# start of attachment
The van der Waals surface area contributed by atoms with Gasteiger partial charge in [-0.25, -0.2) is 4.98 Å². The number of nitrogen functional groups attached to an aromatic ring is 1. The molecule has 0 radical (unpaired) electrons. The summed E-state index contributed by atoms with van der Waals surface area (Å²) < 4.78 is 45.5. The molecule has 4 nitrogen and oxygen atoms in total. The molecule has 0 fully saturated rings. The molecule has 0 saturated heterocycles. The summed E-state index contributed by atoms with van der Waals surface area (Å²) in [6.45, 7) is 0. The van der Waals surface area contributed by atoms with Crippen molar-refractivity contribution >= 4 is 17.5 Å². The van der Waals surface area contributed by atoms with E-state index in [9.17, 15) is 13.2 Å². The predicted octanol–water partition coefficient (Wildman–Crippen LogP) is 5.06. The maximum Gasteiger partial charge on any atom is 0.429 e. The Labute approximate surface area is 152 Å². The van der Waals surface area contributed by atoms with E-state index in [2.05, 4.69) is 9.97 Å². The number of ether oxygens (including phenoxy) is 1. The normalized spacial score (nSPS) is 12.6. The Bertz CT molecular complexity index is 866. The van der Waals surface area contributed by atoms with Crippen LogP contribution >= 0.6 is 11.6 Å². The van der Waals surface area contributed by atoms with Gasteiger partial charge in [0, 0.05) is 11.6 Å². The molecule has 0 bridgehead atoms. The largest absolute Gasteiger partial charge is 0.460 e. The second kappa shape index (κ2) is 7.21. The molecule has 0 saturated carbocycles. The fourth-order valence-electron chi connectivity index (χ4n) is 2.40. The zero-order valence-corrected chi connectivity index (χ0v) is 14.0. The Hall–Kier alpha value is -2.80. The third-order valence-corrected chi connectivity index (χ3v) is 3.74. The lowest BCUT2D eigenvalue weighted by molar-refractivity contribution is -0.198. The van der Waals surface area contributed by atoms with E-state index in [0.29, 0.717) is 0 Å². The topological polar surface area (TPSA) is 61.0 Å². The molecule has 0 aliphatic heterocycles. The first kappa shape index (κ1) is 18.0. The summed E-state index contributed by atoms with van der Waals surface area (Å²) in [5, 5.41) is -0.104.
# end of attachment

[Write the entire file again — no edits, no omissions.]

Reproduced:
The van der Waals surface area contributed by atoms with Gasteiger partial charge in [-0.25, -0.2) is 4.98 Å². The number of nitrogen functional groups attached to an aromatic ring is 1. The molecule has 0 radical (unpaired) electrons. The summed E-state index contributed by atoms with van der Waals surface area (Å²) < 4.78 is 45.5. The molecule has 4 nitrogen and oxygen atoms in total. The molecule has 0 fully saturated rings. The molecule has 0 saturated heterocycles. The summed E-state index contributed by atoms with van der Waals surface area (Å²) in [6.45, 7) is 0. The van der Waals surface area contributed by atoms with Crippen molar-refractivity contribution >= 4 is 17.5 Å². The van der Waals surface area contributed by atoms with E-state index in [9.17, 15) is 13.2 Å². The predicted octanol–water partition coefficient (Wildman–Crippen LogP) is 5.06. The maximum Gasteiger partial charge on any atom is 0.429 e. The Labute approximate surface area is 152 Å². The van der Waals surface area contributed by atoms with E-state index in [2.05, 4.69) is 9.97 Å². The number of ether oxygens (including phenoxy) is 1. The normalized spacial score (nSPS) is 12.6. The Bertz CT molecular complexity index is 866. The van der Waals surface area contributed by atoms with Crippen LogP contribution >= 0.6 is 11.6 Å². The van der Waals surface area contributed by atoms with Gasteiger partial charge in [0, 0.05) is 11.6 Å². The molecule has 0 bridgehead atoms. The largest absolute Gasteiger partial charge is 0.460 e. The second kappa shape index (κ2) is 7.21. The molecule has 0 saturated carbocycles. The fourth-order valence-electron chi connectivity index (χ4n) is 2.40. The zero-order valence-corrected chi connectivity index (χ0v) is 14.0. The Hall–Kier alpha value is -2.80. The third-order valence-corrected chi connectivity index (χ3v) is 3.74. The lowest BCUT2D eigenvalue weighted by molar-refractivity contribution is -0.198. The van der Waals surface area contributed by atoms with E-state index in [0.29, 0.717) is 0 Å². The topological polar surface area (TPSA) is 61.0 Å². The molecule has 0 aliphatic heterocycles. The first kappa shape index (κ1) is 18.0. The summed E-state index contributed by atoms with van der Waals surface area (Å²) in [5, 5.41) is -0.104.